Theatre Review: Blood Brothers - Edinburgh Playhouse ✭✭✭✭✭
Review by Ellen Cree
So, did y’hear the story of the Johnstone twins? You’ll never forget Blood Brothers after seeing this gripping musical at the Edinburgh Playhouse!
After seeing a fantastic performance of Blood Brothers back in 2009 on a school trip with the Drama department, I had very high expectations for this production, and I can definitely say that my expectations were succeeded!
Set in Liverpool and narrated by Kristofer Harding, Willy Russell’s Blood Brothers tells the story of Mrs. Johnstone (Lyn Paul) who finds herself pregnant with twin boys after her husband walks out on her and her seven other children. While confiding with her wealthy employer Mrs. Lyons (Paula Tappenden), Mrs. Johnstone speaks about how she can not afford to raise for two new children. Mrs. Lyons, who is unable to have children, makes a pact with Mrs. Johnstone stating that she will be receive one of the twins and bring him up as her own, unknown to her husband (Tim Churchill) that he is not their birth child. The deal follows through and the pair are raised separately with in contrasting back grounds. Mickey Johnstone (Sean Jones) is a wild boy who enjoys playing on the streets with other children including his boisterous older brother Sammy (Peter Washington) and friend, the sweet Linda (Danielle Corlass). His family is poor, but they get by. On the other hand Edward ‘Eddie’ Lyons (Joel Benedict) is an angelic, well mannered but lonely single child who longs for a friend. Unaware of who the other really is, the twins meet by chance one day and despite their differences, they instantly bond and the pair decide to be become blood brothers, which also means they have to stand by each other always, no matter what. However, as the threesome take on adulthood, their personalities and relationships alter and fate intervenes to create an unfortunate end for the Johnstone Twins.
The aspect of Blood Brothers that stands out the most is that the adult performers not only play the grown up versions of their characters, but they also play them as children. This fantastically contributes to the comedy aspect of the show, because naturally, a group of adults playing Cowboys and Indians is hilarious, as is an adult in character having a child-like strop and argument with another performer playing their parent. Sean Jones, Joel Benedict, Danielle Corlass and Peter Washington all beautifully conveyed their childhood charm and innocence in their performances as well as the transition into adulthood. Jones in particular magnificently portrays Mickey, make your heart wrench as you witness the once carefree child grow up and have his adult life spiral downwards. Kristofer Harding, who plays the narrator, has a stunning, captivating voice which carries the show along with ‘the ultimate Mrs Johnstone’, the incredible Lyn Paul, who perfectly captured the admirable and loving mother figure.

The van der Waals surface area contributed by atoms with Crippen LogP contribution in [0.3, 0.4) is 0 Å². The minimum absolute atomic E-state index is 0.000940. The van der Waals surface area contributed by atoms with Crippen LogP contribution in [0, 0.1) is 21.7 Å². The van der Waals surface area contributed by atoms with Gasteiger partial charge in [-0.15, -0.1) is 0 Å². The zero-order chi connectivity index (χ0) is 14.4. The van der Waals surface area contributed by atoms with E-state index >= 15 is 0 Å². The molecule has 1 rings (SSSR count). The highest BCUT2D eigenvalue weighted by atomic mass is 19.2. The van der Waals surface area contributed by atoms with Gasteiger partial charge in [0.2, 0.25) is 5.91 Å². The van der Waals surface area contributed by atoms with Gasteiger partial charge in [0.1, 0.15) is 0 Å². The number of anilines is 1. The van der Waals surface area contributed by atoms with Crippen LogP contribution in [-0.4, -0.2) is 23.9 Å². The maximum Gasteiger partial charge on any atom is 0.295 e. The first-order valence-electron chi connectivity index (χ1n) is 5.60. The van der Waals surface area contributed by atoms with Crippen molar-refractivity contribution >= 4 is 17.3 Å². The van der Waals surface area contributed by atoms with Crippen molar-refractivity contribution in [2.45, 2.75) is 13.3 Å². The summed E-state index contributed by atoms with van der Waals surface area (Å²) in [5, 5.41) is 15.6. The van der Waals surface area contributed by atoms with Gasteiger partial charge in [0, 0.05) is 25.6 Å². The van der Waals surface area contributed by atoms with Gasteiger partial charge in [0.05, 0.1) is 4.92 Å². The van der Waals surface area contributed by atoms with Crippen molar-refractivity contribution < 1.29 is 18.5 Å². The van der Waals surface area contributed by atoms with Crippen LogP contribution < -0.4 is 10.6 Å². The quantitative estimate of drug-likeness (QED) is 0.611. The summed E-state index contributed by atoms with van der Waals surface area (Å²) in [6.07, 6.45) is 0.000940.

The story not only explores the essence of childhood and teenage emotions, but it also deals with addiction and mental illness in such a striking way, which with see your emotions take sudden unforeseen changes. Complemented with captivating music, an impressive set and incredibly talented ensemble cast with insane voices, Blood Brothers can not be missed. The musical will have you in fits of laughter in the first act, and in tears the second act. The story of The Johnstone Twins is not one to be missed. You’ll be left feeling a genuine, personal connection to the characters and you’ll feel as though by the end that you are leaving friends. So, steal a ticket if you have to. Just make sure you see it before it is too late.
Blood Brothers is at the Edinburgh Playhouse until Saturday 13th February. For tickets and information visit ATG Tickets.